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Articles by Bill Grueskin, Ava Seave, and Lucas Graves | Email the Author

The Story So Far: What We Know About the Business of Digital Journalism

A report from the Columbia University Graduate School of Journalism

The Story So Far: What We Know About the Business of Digital Journalism (PDF) Introduction Chapter One News From... More

Introduction

The story so far: what we know about the business of digital journalism

Few news organizations can match the setting of The Miami Herald. The paper’s headquarters is perched on the edge... More

Chapter One: News From Everywhere

The economics of digital journalism

In early 2005, a researcher at the Poynter Institute published a column that was instantaneously read and—by many—misunderstood. Rick... More

Chapter Two: Traffic Patterns

Why big audiences aren’t always profitable

At first glance, the numbers don’t seem to add up: The New York Times has more than 30 million... More

Chapter Three: Local and Niche Sites

The advantages of being small

TBD.com went out with a whimper, not a bang. In February 2011, just six months after going live, the... More

Chapter Four: The New New Media

Mobile, video, and other emerging platforms

News organizations can be forgiven for feeling that they’re in an endless cycle of Whac-A-Mole. They’ve had fifteen years... More

Chapter Five: Paywalls

The price tag for information

Information wants to be free. Information also wants to be expensive. Information wants to be free because it has... More

Chapter Six: Aggregation

‘Shameless’—and essential

A group of middle school students at Brooklyn’s Urban Assembly Academy of Arts and Letters got a special treat... More

Chapter Seven: Dollars and Dimes

The new costs of doing business

Journalism is expensive and good journalism especially so, but the newsroom usually is not the costliest part of running... More

Chapter Eight: New Users, New Revenue

Alternative ways to make money

“The basic point about the Web is that it is not an advertising medium, the Web is not a... More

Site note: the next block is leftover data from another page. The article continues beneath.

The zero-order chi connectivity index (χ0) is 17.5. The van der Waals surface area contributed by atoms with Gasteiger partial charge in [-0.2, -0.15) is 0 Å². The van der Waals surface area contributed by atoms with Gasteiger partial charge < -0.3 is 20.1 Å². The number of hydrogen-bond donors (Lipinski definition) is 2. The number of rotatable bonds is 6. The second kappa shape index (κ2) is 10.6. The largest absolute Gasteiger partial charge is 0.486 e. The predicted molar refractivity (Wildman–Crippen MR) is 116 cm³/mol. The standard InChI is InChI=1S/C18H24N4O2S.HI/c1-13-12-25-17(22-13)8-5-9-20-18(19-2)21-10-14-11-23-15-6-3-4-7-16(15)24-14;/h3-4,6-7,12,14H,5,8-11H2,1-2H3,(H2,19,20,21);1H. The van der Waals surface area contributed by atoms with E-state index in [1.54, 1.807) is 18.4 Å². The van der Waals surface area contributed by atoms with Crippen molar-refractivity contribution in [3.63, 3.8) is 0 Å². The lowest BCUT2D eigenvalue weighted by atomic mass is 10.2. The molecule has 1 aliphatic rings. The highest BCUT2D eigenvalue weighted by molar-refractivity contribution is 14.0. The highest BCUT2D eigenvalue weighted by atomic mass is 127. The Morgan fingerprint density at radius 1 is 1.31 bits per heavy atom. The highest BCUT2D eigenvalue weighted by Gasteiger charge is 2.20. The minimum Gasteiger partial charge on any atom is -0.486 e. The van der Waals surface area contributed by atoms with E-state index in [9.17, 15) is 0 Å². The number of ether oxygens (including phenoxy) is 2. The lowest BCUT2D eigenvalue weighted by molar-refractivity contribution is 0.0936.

Chapter Nine: Managing Digital

Audience, data, and dollars

Although all digital news organizations live in a brutally competitive environment, some companies do much better than others because... More

Conclusion

Lessons, takeaways, and bullet points

"Here’s the problem: Journalists just don’t understand their business.” That’s the diagnosis from Randall Rothenberg, a former New York Times... More

Executive Summary

Chapter One News From Everywhere: The Economics of Digital Journalism Large-scale competitive and economic forces are confronting news organizations, old... More

Acknowledgements and Credits

For “The Story So Far: What We Know About the Business of Digital Journalism”

Acknowledgements We owe a great debt to many people who contributed to this report. While we can’t name them all... More

Stop trolling your readers - We know you’re only doing it for clicks

Des Moines Register prepares for a ‘very stressful’ newsroom restructuring - Editor Amalie Nash speaks on turnover, transformation, and a virtual reality adventure

PBS pulls ads from Harper’s Magazine after critical essay - Piece argues public broadcaster has fallen under the sway of political influence and outside money

Should all journalists be on Twitter? - Reasons to take up or forgo the 140-character platform

The Tennessean is borrowing reporters from other Gannett papers - Music columnist Peter Cooper is latest journalist to part ways with Nashville paper


How one reporter copes inside the ‘Ebola bubble’ (BuzzFeed)

“Bring gloves to give nurses you meet at clinics, even if you’re there for a story. Get small change to give to the kids who have been out of school for months and are selling ground nuts for pitiful sums on the side of road. Hell, give them candy. Violate all the principles of ostensibly good aid stewardship, because the good stewardship of the developed world didn’t get help here in time, and now everyone is dying around you.”

Fake news sites using Facebook to spread Ebola panic (The Verge)

“These sites claim to be satirical but lack even incompetent attempts at anything resembling humor”

How Ben Bradlee dealt with flacks (Washington Post)

“I would like to be sure that you understand that we trust our editors’ news judgement and that we distrust yours”

Ben Bradlee, 93 (WaPo)

“From the moment he took over The Post newsroom in 1965, Mr. Bradlee sought to create an important newspaper that would go far beyond the traditional model of a metropolitan daily”

Bloggingheads

Greg Marx discusses democracy and news with Tom Rosenstiel of the American Press Institute

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Who Owns What

The Business of Digital Journalism

A report from the Columbia University Graduate School of Journalism

Study Guides

Questions and exercises for journalism students.